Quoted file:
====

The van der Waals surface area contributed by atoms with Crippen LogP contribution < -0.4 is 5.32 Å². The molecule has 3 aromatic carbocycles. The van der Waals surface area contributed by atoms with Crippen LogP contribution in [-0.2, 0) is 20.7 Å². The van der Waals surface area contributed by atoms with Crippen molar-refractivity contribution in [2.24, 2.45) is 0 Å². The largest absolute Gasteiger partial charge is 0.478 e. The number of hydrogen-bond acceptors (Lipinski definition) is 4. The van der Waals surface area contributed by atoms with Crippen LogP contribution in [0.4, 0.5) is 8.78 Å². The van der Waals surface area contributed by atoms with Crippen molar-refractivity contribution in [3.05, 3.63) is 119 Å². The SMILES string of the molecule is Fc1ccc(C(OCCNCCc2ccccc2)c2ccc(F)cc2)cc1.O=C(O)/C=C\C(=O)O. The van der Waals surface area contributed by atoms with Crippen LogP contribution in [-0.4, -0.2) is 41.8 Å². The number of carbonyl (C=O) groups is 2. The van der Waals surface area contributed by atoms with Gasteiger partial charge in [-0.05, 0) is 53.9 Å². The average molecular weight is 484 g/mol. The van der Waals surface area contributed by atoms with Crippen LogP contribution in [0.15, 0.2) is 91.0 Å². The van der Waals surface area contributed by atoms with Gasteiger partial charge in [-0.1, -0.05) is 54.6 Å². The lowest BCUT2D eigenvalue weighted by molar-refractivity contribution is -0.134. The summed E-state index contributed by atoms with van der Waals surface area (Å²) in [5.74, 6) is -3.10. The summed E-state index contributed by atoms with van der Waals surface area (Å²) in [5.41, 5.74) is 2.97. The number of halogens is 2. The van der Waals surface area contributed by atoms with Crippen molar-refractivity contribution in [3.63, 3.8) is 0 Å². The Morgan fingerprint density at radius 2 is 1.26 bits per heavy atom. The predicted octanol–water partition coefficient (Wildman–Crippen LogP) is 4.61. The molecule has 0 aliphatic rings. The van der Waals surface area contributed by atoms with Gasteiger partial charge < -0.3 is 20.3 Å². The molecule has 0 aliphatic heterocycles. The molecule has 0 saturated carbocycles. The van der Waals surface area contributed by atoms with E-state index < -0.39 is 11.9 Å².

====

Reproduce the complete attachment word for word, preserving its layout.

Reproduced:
The van der Waals surface area contributed by atoms with Crippen LogP contribution < -0.4 is 5.32 Å². The molecule has 3 aromatic carbocycles. The van der Waals surface area contributed by atoms with Crippen LogP contribution in [-0.2, 0) is 20.7 Å². The van der Waals surface area contributed by atoms with Crippen molar-refractivity contribution in [2.24, 2.45) is 0 Å². The largest absolute Gasteiger partial charge is 0.478 e. The number of hydrogen-bond acceptors (Lipinski definition) is 4. The van der Waals surface area contributed by atoms with Crippen LogP contribution in [0.4, 0.5) is 8.78 Å². The van der Waals surface area contributed by atoms with Crippen molar-refractivity contribution in [3.05, 3.63) is 119 Å². The SMILES string of the molecule is Fc1ccc(C(OCCNCCc2ccccc2)c2ccc(F)cc2)cc1.O=C(O)/C=C\C(=O)O. The van der Waals surface area contributed by atoms with Crippen LogP contribution in [-0.4, -0.2) is 41.8 Å². The number of carbonyl (C=O) groups is 2. The van der Waals surface area contributed by atoms with Gasteiger partial charge in [-0.05, 0) is 53.9 Å². The average molecular weight is 484 g/mol. The van der Waals surface area contributed by atoms with Crippen LogP contribution in [0.15, 0.2) is 91.0 Å². The van der Waals surface area contributed by atoms with Gasteiger partial charge in [-0.1, -0.05) is 54.6 Å². The lowest BCUT2D eigenvalue weighted by molar-refractivity contribution is -0.134. The summed E-state index contributed by atoms with van der Waals surface area (Å²) in [5.74, 6) is -3.10. The summed E-state index contributed by atoms with van der Waals surface area (Å²) in [5.41, 5.74) is 2.97. The number of halogens is 2. The van der Waals surface area contributed by atoms with Crippen molar-refractivity contribution in [3.63, 3.8) is 0 Å². The Morgan fingerprint density at radius 2 is 1.26 bits per heavy atom. The predicted octanol–water partition coefficient (Wildman–Crippen LogP) is 4.61. The molecule has 0 aliphatic rings. The van der Waals surface area contributed by atoms with Gasteiger partial charge < -0.3 is 20.3 Å². The molecule has 0 aliphatic heterocycles. The molecule has 0 saturated carbocycles. The van der Waals surface area contributed by atoms with E-state index < -0.39 is 11.9 Å².